Our Republican governor, Bill Haslam, is a pleasant and no doubt well-meaning man, and, in some ways — on the issue of using public money for private school vouchers, for example — a genuinely moderating influence on his party's excesses.
As an example: The governor has proposed a modestly funded pilot program involving some 5,000 low-income students in demonstrably failing schools. While that might be characterized by public-school advocates as the proverbial slippery slope, what other Republicans on Nashville's Capitol Hill — notably Germantown state Senator Brian Kelsey and Lietenant Governor Ron Ramsey — would prescribe amounts to the chasm itself, an open-ended voucher program whose stipends at some point could be made available to students from any family, regardless of income.
We cite this difference of opinion as evidence that the governor has a mind of his own and can, when he chooses, resist pressure from his rank and file. Unfortunately, there are issues on which this admirable quality seems to become, in the Nixonian phrase, inoperative.
A case in point is on the matter of whether to accept upward of $2 billion in federal funding under the Affordable Care Act (aka Obamacare) to expand the state's Medicaid coverage (administered in Tennessee by TennCare). The state's 165 hospitals, many of which are financially strained to the brink of having to shut down, are desperate for such expansion funding, 100 percent of which would be provided by the federal government for three years, after which a recipient state would be liable for only 10 percent of the annual sum.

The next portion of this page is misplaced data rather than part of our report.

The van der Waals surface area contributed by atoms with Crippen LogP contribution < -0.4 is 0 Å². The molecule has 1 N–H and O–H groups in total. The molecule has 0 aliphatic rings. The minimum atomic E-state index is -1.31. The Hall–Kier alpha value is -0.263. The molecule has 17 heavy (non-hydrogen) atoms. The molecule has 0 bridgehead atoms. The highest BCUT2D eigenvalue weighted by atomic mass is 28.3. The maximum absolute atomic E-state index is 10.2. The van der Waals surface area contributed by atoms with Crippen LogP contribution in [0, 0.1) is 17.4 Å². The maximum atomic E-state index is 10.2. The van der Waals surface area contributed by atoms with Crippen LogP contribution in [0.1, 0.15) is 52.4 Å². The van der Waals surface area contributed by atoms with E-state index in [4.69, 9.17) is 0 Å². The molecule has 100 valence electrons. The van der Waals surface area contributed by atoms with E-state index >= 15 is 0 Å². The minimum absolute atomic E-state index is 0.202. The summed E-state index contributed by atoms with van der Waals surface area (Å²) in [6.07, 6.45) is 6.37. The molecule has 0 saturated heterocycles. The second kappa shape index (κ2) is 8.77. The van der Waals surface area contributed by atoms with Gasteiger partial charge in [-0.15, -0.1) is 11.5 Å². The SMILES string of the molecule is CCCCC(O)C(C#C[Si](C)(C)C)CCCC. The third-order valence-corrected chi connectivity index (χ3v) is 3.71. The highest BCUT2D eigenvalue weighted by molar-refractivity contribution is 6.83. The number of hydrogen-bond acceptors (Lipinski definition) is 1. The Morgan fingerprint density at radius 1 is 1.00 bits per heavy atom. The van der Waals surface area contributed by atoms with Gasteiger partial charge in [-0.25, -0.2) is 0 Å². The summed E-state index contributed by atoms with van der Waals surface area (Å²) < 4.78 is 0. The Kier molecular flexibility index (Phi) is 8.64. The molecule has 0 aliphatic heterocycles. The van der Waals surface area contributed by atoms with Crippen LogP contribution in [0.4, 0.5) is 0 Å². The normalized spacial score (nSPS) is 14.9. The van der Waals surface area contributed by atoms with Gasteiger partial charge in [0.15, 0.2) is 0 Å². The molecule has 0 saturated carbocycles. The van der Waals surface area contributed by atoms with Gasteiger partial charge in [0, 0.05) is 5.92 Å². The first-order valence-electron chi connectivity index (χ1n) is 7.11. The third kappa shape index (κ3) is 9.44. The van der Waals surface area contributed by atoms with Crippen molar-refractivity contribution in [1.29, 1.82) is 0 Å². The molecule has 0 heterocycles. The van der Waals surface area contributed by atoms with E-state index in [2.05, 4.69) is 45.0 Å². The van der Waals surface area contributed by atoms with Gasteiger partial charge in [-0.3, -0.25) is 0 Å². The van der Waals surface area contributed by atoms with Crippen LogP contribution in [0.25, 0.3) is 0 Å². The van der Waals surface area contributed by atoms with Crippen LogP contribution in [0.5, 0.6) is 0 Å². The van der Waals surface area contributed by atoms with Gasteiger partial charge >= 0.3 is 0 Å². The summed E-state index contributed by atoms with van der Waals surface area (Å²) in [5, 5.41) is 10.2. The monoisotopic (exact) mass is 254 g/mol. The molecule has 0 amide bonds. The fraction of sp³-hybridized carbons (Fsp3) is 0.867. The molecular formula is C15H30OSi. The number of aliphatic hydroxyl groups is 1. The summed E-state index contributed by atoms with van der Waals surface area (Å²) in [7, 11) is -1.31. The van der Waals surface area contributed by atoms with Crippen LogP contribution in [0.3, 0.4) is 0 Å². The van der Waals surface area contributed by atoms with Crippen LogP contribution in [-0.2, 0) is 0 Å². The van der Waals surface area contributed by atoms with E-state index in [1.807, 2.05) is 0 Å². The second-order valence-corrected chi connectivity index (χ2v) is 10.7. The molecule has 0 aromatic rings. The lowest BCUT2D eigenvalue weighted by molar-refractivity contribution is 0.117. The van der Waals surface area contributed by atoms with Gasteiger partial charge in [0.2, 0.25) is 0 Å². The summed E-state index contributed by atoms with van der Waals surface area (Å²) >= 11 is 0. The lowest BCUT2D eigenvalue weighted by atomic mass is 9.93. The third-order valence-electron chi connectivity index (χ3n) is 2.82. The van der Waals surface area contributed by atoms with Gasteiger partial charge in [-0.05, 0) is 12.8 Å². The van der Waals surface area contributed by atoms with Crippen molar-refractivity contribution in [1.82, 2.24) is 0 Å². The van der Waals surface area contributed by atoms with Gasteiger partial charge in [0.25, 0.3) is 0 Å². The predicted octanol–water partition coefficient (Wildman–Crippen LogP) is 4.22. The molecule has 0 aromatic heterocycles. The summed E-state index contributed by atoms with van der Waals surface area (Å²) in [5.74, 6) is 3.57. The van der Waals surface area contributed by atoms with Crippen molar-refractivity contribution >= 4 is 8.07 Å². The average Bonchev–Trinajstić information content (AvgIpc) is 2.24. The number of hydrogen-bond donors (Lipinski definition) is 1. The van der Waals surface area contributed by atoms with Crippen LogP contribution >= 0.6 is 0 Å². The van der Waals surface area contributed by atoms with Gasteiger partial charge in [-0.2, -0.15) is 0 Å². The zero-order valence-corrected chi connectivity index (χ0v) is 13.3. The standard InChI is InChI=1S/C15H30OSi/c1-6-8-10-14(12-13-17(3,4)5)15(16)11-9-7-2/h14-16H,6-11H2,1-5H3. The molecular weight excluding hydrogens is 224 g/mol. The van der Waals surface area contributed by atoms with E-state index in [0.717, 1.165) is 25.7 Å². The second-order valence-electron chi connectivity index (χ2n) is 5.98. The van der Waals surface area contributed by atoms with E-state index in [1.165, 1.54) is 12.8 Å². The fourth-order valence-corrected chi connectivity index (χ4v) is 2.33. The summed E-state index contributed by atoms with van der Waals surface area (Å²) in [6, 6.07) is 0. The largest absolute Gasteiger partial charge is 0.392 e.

This is not a "liberal" cause. The Tennessee Chamber of Commerce, that bastion of economic conservatism, has urged the governor to accept the funding. GOP governors as far to the right as Jan Brewer in Arizona, Rick Snyder in Michigan, and John Kasich in Ohio have accepted the funding. Yet Haslam will not, continuing instead to dangle the prospect of something he calls "the Tennessee Plan," an amorphous private-sector alternative that even a loyal GOP legislator like state Senate Majority Leader Mark Norris of Memphis acknowledges is a "phantom."
Though he surely knows better, having accepted his share of federal matching funds during two terms as mayor of Knoxville, Haslam declines to contradict those in the party — Kelsey, Ramsey, and Norris among them — who purport to believe that the feds will welsh on their 90 percent funding commitment to Medicaid once the initial three-year funding period is over. Never mind that the skeptics are unable to cite a single case of federal default on such a funding guarantee.
Beyond even the issue of health care itself, what is at stake in Tennessee's Medicaid debate is the same premise that is at risk in Washington every time (which is annually) the congressional Tea Partiers would have us default on our national debt obligations — namely, the full faith and credit of the United States of America.
To undermine that bedrock, either fiscally or rhetorically, is a disservice to the very nation that our nay-saying legislators go through the daily ritual of pledging allegiance to. The governor, who really does know better, could at least cease giving them aid and comfort.